Status of trust fund software irks judge
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More than two years after the development of a cornerstone of trust reform began, the Department of Interior cannot prove that critical parts of a $40 million software system are in working order, a senior trust reform official testified on Wednesday.

Of the more than 60 documented functions required of the Trust Asset and Accounting Management System (TAAMS), only two have been shown to be complete, acknowledged witness Tommy Thompson. The second highest-ranking trust official within the Interior, Thompson said these tasks were independently verified in the winter of 1999 -- but no further third-party analysis has been conducted since.

"This problem has not been corrected," Thompson said, "in TAAMS system development."

Despite knowing of the nearly 100 percent failure rate of the system, Thompson testified that he, former Assistant Secretary Kevin Gover and two other department officials agreed to move development forward. Based on what he called "upbeat" projections by former TAAMS project manager Dom Nessi, he recommended in November 1999 to former Secretary Bruce Babbitt that work continue.

Defending the decision to a skeptical federal judge overseeing the debacle, Thompson said the problems experienced at the Interior weren't out of the ordinary. All large software projects, even ones that succeed, encounter difficulties, he said.

"It's not a pretty picture," Thompson told U.S. District Judge Royce Lamberth, "but there are colossal failures and significant successes."

Lamberth, who repeatedly voiced his displeasure with the handling of the project throughout a particularly damaging day of testimony in a contempt trial against Secretary Gale Norton, didn't appear too convinced. He questioned why Nessi -- who has since departed the Bureau of Indian Affairs -- resisted oversight of his efforts, despite being urged by more senior officials that he take his time to "make it work."

"Everyone except Mr. Nessi," wanted the job done correctly, Lamberth observed.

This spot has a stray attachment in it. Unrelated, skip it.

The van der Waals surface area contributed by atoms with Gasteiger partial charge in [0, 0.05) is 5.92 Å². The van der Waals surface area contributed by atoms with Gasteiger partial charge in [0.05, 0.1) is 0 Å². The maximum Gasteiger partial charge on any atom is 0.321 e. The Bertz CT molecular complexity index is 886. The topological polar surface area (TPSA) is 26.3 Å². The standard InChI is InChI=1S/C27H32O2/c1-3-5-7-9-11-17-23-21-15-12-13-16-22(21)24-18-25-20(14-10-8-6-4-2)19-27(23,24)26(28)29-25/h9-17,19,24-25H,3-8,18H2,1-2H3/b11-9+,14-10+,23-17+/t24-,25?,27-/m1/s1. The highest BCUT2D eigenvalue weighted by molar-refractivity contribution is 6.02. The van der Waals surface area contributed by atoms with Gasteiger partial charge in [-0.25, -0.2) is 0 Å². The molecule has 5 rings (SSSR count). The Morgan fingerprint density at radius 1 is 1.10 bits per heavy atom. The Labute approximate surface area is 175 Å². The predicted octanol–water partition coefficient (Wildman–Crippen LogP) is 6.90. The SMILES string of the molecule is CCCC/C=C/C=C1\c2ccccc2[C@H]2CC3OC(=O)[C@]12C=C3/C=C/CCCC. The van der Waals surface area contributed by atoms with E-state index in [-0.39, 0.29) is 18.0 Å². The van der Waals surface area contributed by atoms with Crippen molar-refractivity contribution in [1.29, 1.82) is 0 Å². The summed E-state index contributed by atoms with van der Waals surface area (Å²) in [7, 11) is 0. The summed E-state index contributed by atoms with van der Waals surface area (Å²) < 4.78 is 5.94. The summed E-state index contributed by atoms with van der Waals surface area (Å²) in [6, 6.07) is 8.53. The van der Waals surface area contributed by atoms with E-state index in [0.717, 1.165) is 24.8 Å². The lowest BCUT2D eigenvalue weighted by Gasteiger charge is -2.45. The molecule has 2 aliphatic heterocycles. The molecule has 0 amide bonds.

But even after Nessi was promoted to higher position within the BIA, becoming the agency's first Chief Information Officer in spring of 2000, the project hasn't moved forward significantly, Thompson testified. The schedule has slipped, critical portions of the system haven't even been developed and additional tests in the field have failed, he said.

Upon learning of the results of a such a test conducted in Billings, Montana, Lamberth became even more alarmed. A new piece of software written by an outside contractor "contaminated" existing trust fund data, he was told.

This significant problem was first reported by Indianz.Com in July. But Lamberth directed Norton's attorneys to "tell me if there is a place where that corrupted data was reported to me."

Thompson said he didn't know if the software bug has been fixed to date, six months after it was documented.

With testimony on the TAAMS project continuing today, Norton's attorneys face a daunting task. Beyond mounting a cross examination of Thompson, they have to explain why the Interior never informed Lamberth about the system's failures before he made his landmark ruling in December 1999.

According to Interior documents and testimony, the disclosure was to be made on September 21, 1999. For an as yet unexplained reason, the notice never occurred.

"You would have thought that . . . the court needed to be told," said Lamberth.

"We certainly felt we needed to let you know," responded Thompson.

The TAAMS project has been managed by six different managers since its inception.

Today on Indianz.Com:
Judge questions role in trust fund 'circus' (12/20)

Relevant Links:
Indian Trust, Department of Interior -
Indian Trust: Cobell v. Norton -

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More on TAAMS:
Court report criticizes trust fund software (8/10)
Court monitor sets sights on software system (8/1)
Latest trust fund system a 'failure' (7/11)